His brother didn't actually see this happen, but there were 6-7 reliable people outside who gave the same story. difficult child doesn't deny any of it except for the knife part. He did say that they are "exaggerating" about him driving into the crowd. I told him I don't believe him about the knife. I also told him that he won't be using my car for pleasure anymore, which sucks for him because his weekly visits out to see his brother and their friends is really his only social life. His two best friends started dating each other and now he's the third wheel, plus he is half in love with one of them, anyway.

    His behavior is frightening because it's so unpredictable. A couple of years ago he went missing for a whole weekend. Out of the blue. Seemed to be doing fine and completely stable, and then melts down and drives off to Maryland and back. Now this thing with the knife. He's never lashed out at other people before. I don't know what to make of it. Could be the chemical cocktail? Could be his mental health is deteriorating? I wrote an email to his therapist yesterday to let her know what's going on.

    I'm looking into independent living programs around here, but I think that if any exist they are probably privately funded and we are barely making ends meet right now.

    All I can say is...WTF.
     
  18. I just want to add that I didn't mean this forum isn't worth putting time into. It most definitely is. I just don't have the time to sit at the computer for hours as of late.
     
  19. GuideMe

    GuideMe Active Member

    Hi Greenstockings nice to meet you. That is pretty dangerous about the knife thing. The question is, was he doing it just to look like a tough guy or did he really want to take the knife out and threaten people, coming dangerously close to actually stabbing someone? However, how can you really know? Only he can. The fact that he pulled out a knife at a party is pretty scary. He seems like one of those people who gets high or drunk, they act really crazy. One guy I use to date, he was an absolute sane and nice person, really was, but when he drank, he was a crazy psychotic monster. He also one time got really drunk and drove straight into a crowd, except he hit five parked cars as I stood and watched in horror. So , while I was reading the story about your son, my ex crossed my mind. One of those people who are literally allergic to drugs or alcohol and makes them do crazy, crazy things. However, of course, I don't know you that well and first time seeing you, so take what I say with a grain of a salt if it doesn't apply.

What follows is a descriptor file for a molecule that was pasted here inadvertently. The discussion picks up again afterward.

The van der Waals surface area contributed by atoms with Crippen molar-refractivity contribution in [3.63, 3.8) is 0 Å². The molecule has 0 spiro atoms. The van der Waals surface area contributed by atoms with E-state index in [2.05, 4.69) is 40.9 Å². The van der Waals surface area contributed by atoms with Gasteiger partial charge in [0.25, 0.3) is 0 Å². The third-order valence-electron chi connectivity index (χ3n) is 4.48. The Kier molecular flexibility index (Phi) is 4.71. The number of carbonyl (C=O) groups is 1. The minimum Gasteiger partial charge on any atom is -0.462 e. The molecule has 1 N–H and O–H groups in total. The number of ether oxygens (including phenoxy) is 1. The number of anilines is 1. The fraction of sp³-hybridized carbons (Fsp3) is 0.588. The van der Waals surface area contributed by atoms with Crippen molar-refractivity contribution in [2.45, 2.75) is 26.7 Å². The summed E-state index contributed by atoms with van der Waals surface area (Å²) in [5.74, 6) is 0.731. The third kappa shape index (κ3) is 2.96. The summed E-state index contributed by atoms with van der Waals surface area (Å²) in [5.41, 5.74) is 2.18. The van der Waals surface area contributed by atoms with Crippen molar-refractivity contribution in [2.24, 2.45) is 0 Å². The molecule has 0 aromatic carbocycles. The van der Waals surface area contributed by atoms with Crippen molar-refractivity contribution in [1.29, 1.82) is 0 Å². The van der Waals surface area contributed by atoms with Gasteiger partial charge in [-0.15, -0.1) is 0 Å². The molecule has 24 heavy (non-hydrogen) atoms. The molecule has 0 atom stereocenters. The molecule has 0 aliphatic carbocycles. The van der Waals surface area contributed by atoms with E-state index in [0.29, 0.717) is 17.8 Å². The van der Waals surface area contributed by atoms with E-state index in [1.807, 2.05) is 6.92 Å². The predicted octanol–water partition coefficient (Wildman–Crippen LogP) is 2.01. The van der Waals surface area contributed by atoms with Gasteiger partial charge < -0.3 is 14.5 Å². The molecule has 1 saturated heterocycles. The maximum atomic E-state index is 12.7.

20. GuideMe

    GuideMe Active Member

    Also, maybe give him a drug test and see if there was anything else in his system, such as benzo's. Benzo's (xanax, ambien, seroquel) are famous for making people do things they would never do.